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Sun., Oct. 4
Serving the communities of Massena and Potsdam, New York
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Employees from Alcoa’s east and west plants both offered early retirements


MASSENA - Employees from Alcoa East and Alcoa West met with union leaders Thursday to learn how the company’s closure of the Alcoa East plant would affect them.

Employees from both plants are being offered early retirements and transfer incentives, as well as quit packages that United Steelworkers Local 450-A President David W. LaClair Jr. said should help Alcoa stay within the terms of its low-cost power agreement that require the company to maintain 900 jobs in Massena.

“I think with the agreement we reached that Alcoa is attempting to keep themselves within the parameters of its power agreement with the power authority and Gov. Cuomo,” he said.

United Steelworkers International Union representative James Ridgeway said he’s confident the deal will also help the company avoid involuntary lay-offs, something that the Governor’s office said would constitute a breach of the company’s power contract.

“I can’t say this won’t have any impact on the Massena community, but it appears as if no one will be involuntarily separated from a job at Alcoa,” he said.

According to the agreement reached between the unions and Alcoa, employees would be offered early retirements, quit packages and one-time payments if they transfer to “other facilities within the master agreement.” Mr. LaClair said employees transferring to work at Alcoa West would not be eligible for the incentive.

Plants that employees could transfer to include two in Texas, two in Indiana, and plants in Tennessee, Iowa, Washington, Arkansas and North Carolina. They would receive $15,000 plus $500 for each year of service with the company for transferring to those plants.

Local 420-A President Robert A. Smith said the intent behind West Plant employees being offered a similar agreement is to create job openings that could be filled by East Plant employees.

Mr. Ridgeway, who has been involved in union negotiations for “more than 20 years,” said the agreement reached in Massena is one of the best he’s ever seen.

“This is unquestionably the best early retirement package Alcoa has ever offered,” Mr. Ridgeway said.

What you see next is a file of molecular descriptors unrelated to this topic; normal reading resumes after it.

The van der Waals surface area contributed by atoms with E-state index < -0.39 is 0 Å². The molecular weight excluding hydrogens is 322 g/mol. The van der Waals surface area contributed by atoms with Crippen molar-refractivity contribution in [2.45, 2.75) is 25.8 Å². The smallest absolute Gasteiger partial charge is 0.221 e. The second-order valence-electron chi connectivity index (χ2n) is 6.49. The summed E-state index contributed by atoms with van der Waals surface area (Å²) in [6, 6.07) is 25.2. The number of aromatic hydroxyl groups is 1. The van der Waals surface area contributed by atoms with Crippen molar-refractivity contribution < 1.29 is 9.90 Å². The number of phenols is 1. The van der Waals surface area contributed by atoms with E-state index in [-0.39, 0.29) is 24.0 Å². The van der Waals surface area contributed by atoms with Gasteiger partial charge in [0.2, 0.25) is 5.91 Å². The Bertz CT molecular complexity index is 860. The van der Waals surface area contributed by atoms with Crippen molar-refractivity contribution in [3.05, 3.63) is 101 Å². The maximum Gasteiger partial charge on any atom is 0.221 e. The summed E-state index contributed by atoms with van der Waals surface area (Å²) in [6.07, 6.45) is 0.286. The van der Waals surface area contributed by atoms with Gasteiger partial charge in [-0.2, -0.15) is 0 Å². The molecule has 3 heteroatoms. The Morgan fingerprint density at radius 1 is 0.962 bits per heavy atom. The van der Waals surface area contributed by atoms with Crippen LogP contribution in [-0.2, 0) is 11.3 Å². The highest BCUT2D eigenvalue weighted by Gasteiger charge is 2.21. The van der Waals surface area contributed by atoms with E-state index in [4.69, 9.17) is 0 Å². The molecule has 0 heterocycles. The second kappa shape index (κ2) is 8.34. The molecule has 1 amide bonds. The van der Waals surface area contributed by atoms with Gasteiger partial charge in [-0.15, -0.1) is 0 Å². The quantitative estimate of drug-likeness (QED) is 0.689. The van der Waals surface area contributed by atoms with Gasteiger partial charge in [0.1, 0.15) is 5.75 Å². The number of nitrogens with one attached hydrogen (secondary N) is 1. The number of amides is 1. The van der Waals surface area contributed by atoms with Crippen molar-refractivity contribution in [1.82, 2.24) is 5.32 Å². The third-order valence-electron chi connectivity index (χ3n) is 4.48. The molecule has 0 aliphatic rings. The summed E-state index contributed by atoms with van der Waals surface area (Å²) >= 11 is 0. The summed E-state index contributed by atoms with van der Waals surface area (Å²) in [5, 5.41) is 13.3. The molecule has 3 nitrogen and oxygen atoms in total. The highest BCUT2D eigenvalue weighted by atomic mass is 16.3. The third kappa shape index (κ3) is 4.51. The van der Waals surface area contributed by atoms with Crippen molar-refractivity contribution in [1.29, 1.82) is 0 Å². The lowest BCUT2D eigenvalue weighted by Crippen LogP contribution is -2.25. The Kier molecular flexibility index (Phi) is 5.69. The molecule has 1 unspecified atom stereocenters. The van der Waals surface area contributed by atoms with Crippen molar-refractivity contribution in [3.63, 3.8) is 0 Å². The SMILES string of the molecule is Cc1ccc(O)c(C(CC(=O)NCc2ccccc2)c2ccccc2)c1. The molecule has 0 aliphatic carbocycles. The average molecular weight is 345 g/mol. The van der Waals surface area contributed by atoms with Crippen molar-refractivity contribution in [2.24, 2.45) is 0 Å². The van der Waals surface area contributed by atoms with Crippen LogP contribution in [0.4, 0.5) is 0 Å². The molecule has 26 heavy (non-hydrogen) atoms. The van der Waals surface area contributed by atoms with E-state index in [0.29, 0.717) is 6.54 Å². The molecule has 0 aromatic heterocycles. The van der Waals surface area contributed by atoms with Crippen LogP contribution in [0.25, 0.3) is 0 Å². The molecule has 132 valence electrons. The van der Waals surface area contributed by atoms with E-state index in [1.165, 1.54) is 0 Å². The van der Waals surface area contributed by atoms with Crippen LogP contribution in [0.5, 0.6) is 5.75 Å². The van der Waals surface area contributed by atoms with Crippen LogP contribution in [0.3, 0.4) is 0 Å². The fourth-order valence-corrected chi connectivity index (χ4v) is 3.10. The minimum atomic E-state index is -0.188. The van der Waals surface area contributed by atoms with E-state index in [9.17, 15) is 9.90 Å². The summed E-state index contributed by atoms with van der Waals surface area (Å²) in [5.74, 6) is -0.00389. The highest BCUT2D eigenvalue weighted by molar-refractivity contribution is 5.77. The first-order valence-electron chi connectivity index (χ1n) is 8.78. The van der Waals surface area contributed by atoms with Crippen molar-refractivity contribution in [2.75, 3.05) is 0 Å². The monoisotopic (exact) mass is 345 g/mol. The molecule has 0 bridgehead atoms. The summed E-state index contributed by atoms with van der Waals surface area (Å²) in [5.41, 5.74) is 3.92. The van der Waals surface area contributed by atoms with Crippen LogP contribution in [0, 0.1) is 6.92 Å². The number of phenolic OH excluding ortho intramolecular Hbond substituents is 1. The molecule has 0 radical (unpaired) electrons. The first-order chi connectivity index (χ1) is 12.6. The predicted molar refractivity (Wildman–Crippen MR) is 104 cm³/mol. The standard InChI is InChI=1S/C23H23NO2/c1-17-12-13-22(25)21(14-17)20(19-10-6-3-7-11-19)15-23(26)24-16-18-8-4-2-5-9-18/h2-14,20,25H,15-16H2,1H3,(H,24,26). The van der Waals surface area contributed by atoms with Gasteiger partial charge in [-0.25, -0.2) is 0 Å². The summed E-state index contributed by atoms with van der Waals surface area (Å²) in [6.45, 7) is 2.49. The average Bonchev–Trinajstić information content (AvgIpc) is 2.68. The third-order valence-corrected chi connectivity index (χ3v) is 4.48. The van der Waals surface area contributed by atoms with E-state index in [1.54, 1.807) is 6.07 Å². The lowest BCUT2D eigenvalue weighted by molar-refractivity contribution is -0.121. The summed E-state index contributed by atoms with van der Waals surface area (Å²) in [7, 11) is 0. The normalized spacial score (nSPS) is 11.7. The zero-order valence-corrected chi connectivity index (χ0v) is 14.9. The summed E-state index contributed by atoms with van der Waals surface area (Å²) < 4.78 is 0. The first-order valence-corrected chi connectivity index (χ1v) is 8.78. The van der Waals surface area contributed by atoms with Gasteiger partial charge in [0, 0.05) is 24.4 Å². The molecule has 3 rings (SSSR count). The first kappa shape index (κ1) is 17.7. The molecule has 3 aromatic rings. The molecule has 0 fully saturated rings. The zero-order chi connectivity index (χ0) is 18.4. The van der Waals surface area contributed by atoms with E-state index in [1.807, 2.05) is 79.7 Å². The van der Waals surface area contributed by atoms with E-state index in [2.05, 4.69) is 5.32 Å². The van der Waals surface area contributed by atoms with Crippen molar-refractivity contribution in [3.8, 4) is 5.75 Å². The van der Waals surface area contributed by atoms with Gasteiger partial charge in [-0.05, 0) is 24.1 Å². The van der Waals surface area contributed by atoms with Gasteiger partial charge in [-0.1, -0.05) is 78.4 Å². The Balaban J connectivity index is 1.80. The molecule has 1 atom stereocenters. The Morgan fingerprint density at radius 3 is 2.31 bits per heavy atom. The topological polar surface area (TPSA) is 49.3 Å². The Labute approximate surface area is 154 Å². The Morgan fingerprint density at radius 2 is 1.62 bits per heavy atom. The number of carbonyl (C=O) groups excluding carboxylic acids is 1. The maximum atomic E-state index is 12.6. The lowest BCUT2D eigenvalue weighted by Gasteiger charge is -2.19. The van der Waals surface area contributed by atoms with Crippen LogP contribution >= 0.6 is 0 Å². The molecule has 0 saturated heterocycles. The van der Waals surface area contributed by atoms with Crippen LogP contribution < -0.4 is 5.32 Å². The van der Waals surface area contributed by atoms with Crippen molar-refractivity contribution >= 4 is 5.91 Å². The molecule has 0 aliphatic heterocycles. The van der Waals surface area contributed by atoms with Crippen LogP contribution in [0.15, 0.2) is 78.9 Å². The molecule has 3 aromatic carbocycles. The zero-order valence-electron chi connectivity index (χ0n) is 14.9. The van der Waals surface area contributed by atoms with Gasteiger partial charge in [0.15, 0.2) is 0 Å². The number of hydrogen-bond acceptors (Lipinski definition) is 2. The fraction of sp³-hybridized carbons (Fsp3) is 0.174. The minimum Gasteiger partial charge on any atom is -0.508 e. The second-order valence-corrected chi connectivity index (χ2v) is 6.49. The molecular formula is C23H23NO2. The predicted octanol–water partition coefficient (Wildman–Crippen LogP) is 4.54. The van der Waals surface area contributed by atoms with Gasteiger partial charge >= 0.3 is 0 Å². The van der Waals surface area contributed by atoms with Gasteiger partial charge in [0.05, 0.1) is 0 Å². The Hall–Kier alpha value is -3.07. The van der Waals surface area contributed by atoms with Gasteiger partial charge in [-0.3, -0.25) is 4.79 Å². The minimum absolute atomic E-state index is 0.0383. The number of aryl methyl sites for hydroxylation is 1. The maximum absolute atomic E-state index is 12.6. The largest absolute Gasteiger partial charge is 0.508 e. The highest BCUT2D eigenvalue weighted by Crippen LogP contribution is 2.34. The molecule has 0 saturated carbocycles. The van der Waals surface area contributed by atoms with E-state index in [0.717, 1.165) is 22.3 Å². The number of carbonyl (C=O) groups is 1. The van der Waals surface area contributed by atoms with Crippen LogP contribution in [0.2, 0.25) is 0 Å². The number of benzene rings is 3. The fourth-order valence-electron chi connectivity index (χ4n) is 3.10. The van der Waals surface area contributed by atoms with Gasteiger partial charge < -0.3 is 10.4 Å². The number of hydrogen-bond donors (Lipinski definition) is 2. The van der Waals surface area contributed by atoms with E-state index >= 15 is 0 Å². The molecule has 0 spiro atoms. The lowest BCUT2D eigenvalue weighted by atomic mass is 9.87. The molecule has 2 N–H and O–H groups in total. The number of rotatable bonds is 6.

According to a copy of the agreement obtained by the Daily Courier-Observer, details of the package, which are the same for employees choosing to leave the company, include a lump sum payment of $25,000, as well as an additional $500 for each year of service to the company.

“The lump sum payment will be made in April, 2014 for those who retire or quit on April 1, 2014,” the agreement reads.

Employees have until Feb. 21 to accept the deal.

When asked what kind of impact the deal will have, Mr. LaClair said at this point, it’s hard to tell.

“We won’t really see the impact for the next four to six weeks,” he said. “People have to make decisions that are life altering decisions that they need to talk over with their families.”

Of the 332 employees at the East Plant, Mr. LaClair said 254 workers are in the union with between 95 and 100 qualifying for early retirement.

One difference in the agreement for employees of Alcoa West versus Alcoa East is eligible employees choosing to retire from the East Plant are being credited two additional years of service toward the calculation of their pension benefits.

In addition to making accommodations for the company’s current employees in Massena, Mr. Ridgeway said the agreement also called for the creation of 25 apprenticeships at the Alcoa West plant.

“That’s 25 lives we’re going to alter forever,” he said.

Mr. LaClair called the settlement “a decent agreement” and said he considers it a step in the right direction toward modernization, at which point the East Plant would reopen.

“I think the agreement is a decent agreement that was reached between the USW locals 450-A, 420-A and Alcoa, which will hopefully continue the baby steps towards modernization,” he said.

Mr. Ridgeway said he too is confident modernization will occur, noting the closure of the final two potlines at Alcoa East was something discussed in the past.

“We were told a year or two ago the plan was to curtail these two potlines,” he said, noting the price of aluminum on the global market just expedited the process. “It just happened a year or two sooner than we had anticipated.”

Mr. Ridgeway, who was involved in the negotiation of the settlement, said the cooperation between Alcoa officials and union leadership from both plants was unlike anything he had ever seen before.

“I’ve been involved with negotiations for over 20 years, and I don’t think I’ve ever seen the spirit, unity and cooperation that I’ve seen here,” he said. “The company seems to really put a value on its people.”

Mr. Ridgeway also said he’s expecting those same feelings to continue as employees shift from Alcoa East to Alcoa West.

“There was a feeling with 420 leadership that they wanted to welcome 450 members with open arms,” he said

The agreement also includes language calling for East Plant hourly employees to be involved in some aspects of the decommissioning and “harvesting” of the potlines at the East Plant.

After that work is completed, Alcoa will have the option of offering those workers either employment at the West Plant or, if eligible, retirements without incentive packages.

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